5 Reasons Why Living with Tinnitus Can Be Difficult
You hear plenty of talk nowadays about the challenge of living with chronic ailments like high blood pressure or diabetes, but what about tinnitus? It is a chronic illness that has a strong psychological element because it affects so many areas of someone’s life. Tinnitus presents as ghost noises in both ears. Most folks describe the noise as hissing, clicking, buzzing, or ringing that nobody else can hear.
Tinnitus technically isn’t an illness but a symptom of an untreated medical problem like hearing loss and something that more than 50 million individuals from the U.S. deal with on a day to day basis. The ghost sound will begin at the most inconvenient times, too, like when you’re watching a favorite TV show, trying to read a magazine or listening to a friend tell a terrific tale. Tinnitus can flare up even when you attempt to get some sleep.
Medical science has not quite pinpointed the reason so many folks suffer with tinnitus or how it occurs. The accepted theory is that the mind creates this noise to balance the silence that comes with hearing loss. Whatever the cause, tinnitus is a life-altering problem. Consider five reasons tinnitus is such a problem.
1. Tinnitus Impacts Emotional Processing
Recent information indicates that individuals who experience tinnitus also have more activity in their limbic system of their brain. The limbic system is the portion of the brain responsible for emotions. Up until now, most specialists thought that individuals with tinnitus were worried and that’s why they were always so sensitive. This new theory indicates there is much more to it than simple stress. There’s an organic component that makes those with tinnitus testy and emotionally sensitive.
2. Tinnitus is Tough to Explain
How do you explain to somebody else that you hear weird noises that they can’t hear and not feel crazy once you say it. The incapability to tell others about tinnitus causes a disconnect. Even if you could tell somebody else, it is not something they truly get unless they experience it for themselves. Even then, they might not have exactly the very same symptoms of tinnitus as you. Support groups exist, but that means speaking to a lot of people you don’t know about something very personal, so it is not an attractive choice to most.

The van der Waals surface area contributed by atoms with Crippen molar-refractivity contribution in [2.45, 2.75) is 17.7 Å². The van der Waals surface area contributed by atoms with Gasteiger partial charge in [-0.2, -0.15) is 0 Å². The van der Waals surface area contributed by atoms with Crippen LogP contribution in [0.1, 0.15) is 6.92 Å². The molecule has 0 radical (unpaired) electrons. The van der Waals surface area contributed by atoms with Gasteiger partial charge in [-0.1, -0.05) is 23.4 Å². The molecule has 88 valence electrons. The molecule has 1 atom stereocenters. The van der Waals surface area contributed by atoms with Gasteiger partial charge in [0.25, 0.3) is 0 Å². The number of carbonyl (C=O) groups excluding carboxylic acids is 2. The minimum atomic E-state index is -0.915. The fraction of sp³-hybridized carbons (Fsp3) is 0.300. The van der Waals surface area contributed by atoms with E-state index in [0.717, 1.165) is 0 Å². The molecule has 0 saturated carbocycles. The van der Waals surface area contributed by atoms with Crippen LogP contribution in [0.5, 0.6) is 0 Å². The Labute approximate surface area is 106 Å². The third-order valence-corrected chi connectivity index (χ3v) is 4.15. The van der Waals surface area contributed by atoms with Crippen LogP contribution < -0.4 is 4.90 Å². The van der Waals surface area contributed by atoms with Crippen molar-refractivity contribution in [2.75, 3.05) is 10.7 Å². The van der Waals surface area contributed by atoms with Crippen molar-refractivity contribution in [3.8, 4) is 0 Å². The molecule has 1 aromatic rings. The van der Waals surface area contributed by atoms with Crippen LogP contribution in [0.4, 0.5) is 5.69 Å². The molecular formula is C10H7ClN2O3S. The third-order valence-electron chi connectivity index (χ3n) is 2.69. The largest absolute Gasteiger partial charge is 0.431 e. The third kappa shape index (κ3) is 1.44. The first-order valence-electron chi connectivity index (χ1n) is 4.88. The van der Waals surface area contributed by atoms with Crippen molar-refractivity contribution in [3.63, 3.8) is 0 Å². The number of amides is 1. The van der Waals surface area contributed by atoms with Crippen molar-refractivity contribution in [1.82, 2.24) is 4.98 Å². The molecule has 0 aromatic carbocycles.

3. Tinnitus is Annoying
Imagine trying to write a paper or study with noise in the background that you can not get away from or stop. It is a distraction that many find disabling if they’re at home or just doing things around the office. The noise changes your focus which makes it hard to remain on track. The inability to concentrate that comes with tinnitus is a true motivation killer, too, which makes you feel lethargic and unworthy.
4. Tinnitus Blocks Sleep
This is one of the most critical side effects of tinnitus. The ringing will get worse when a sufferer is trying to fall asleep. It’s unclear why it increases during the night, but the most logical explanation is that the absence of other noises around you makes it more active. Throughout the day, other sounds ease the sound of tinnitus such as the TV, but you turn off everything when it’s time to go to sleep.
A lot of people use a sound machine or a fan at night to help relieve their tinnitus. Just that little bit of background sound is enough to get your mind to lower the volume on the tinnitus and allow you to fall asleep.
5. There is No Magic Cure For Tinnitus
Just the concept that tinnitus is something you must live with is hard to come to terms with. Though no cure will shut off that noise for good, some things can be done to help you find relief. It starts at the doctor’s office. Tinnitus is a symptom, and it’s critical to get a proper diagnosis. For example, if you hear clicking, maybe the sound isn’t tinnitus but a sound associated with a jaw problem like TMJ. For many, the cause is a chronic illness the requires treatment like hypertension.
Lots of people will find their tinnitus is the consequence of hearing loss and dealing with that issue relieves the buzzing. Getting a hearing aid means an increase in the level of noise, so the brain can stop trying to create some sound to fill a void. Hearing loss can also be quick to treat, such as earwax build up. Once the doctor treats the underlying cause, the tinnitus disappears.
In extreme cases, your physician may try to reduce the tinnitus medically. Antidepressants may help lower the ringing you hear, for instance. The doctor may provide you with lifestyle changes which should alleviate the symptoms and make living with tinnitus simple, such as using a sound machine and finding ways to manage anxiety.
Tinnitus presents many struggles, but there is hope. Medical science is learning more every year about how the brain works and strategies to improve life for those suffering from tinnitus.